President Trump reportedly has decided on whether or not to certify the multilateral nuclear accord (Joint Comprehensive Plan of Action, or JCPOA) but he won’t as of yet reveal his decision. See this CNN report. For background see this CRS report, Iran Nuclear Agreement (April 21, 2017 R43333). From the report:
The Obama Administration and other P5+1 leaders asserted that the JCPOA represented the most effective means to ensure that Iran cannot obtain a nuclear weapon and that all U.S. options to prevent Iran from developing a nuclear weapon remain available even after the key nuclear restrictions of the JCPOA expire. The JCPOA contains provisions for U.N. sanctions to be reimposed if Iran violates its commitments. Critics of the agreement expressed concerns that the extensive sanctions relief provided under the accord gives Iran additional resources to extend its influence in the region. Critics also assert that the JCPOA did not contain any restrictions on Iran’s development of ballistic missiles. Resolution 2231 prohibits arms transfers to or from Iran, but only for five years, and contains a voluntary restriction on Iran’s development of nuclear-capable ballistic missiles for only up to eight years. The expiration of these restrictions sets the stage for Iran to emerge as a key regional actor. These commitments are stated in U.N. Security Council Resolution 2231. The JCPOA Other critics have said that the JCPOA did not require that Iran cease support for groups that conduct acts of international terrorism.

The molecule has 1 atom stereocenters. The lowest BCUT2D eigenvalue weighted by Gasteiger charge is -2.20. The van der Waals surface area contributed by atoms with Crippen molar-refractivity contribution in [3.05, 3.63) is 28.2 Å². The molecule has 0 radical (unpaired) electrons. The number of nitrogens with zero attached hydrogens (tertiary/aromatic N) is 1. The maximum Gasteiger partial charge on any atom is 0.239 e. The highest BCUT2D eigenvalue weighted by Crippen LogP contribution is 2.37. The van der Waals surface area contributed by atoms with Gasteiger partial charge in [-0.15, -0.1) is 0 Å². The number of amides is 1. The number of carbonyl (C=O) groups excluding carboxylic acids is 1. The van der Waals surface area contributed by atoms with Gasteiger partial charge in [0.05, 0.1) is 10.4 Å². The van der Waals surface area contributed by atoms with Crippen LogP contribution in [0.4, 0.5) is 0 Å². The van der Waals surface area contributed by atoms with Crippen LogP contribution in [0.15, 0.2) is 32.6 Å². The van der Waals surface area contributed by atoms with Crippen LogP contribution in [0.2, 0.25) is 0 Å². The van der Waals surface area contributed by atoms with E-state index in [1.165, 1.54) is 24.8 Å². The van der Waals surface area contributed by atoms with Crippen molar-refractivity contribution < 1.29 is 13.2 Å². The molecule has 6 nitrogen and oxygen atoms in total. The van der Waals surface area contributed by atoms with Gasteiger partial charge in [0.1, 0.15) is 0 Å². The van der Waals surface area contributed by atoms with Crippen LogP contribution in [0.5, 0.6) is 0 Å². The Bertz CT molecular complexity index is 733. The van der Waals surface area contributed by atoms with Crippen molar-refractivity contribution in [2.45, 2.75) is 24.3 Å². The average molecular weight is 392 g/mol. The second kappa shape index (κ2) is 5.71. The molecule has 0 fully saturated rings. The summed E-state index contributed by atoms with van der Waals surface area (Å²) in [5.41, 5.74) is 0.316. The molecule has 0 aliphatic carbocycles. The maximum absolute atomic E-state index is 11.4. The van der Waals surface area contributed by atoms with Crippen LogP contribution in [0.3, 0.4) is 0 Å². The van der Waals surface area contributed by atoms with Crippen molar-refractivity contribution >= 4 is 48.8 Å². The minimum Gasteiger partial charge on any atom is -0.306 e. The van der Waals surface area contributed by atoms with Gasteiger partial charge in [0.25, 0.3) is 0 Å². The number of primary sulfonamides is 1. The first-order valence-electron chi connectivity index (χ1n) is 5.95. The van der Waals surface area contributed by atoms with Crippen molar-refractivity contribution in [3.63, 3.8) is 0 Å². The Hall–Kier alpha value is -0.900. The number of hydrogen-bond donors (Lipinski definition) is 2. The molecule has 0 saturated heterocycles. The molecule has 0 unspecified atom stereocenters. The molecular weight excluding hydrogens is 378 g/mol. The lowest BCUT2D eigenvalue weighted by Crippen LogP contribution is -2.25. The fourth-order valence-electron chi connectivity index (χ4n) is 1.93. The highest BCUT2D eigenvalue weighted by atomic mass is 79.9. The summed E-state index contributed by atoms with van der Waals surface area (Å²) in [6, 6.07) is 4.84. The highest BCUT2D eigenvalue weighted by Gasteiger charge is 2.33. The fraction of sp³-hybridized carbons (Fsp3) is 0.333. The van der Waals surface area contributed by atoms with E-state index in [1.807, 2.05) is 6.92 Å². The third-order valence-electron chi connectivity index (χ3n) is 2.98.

The Trump Administration has articulated that the United States will seek to counter Iran’s “malign” activities in the region and any other activities that the Administration considers provocative or destabilizing, such as the continued development of ballistic missiles. The Administration has said it is undertaking a “deliberative process” to determine responses to such Iranian activities that would not conflict with implementing U.S. commitments under the JCPOA.
See also, Iran Sanctions (September 15, 2017 RS20871). From the introduction:
The multilateral nuclear accord (Joint Comprehensive Plan of Action, or JCPOA) provides Iran broad relief from U.S., U.N., and multilateral sanctions on Iran’s civilian economic sectors. On January 16, 2016, upon the International Atomic Energy Agency (IAEA) certification that Iran had complied with the stipulated nuclear dismantlement commitments, U.S. Administration waivers of relevant sanctions laws took effect, relevant executive orders (E.O.s) were revoked, and corresponding U.N. and EU sanctions were lifted (“Implementation Day”).
Remaining in place have been those secondary sanctions (sanctions on foreign firms) that have been imposed because of Iran’s support for terrorism, its human rights abuses, its interference in specified countries in the region, and its missile and advanced conventional weapons programs, as well as sanctions on the Islamic Revolutionary Guard Corps (IRGC) and designated commanders, subunits, and affiliates.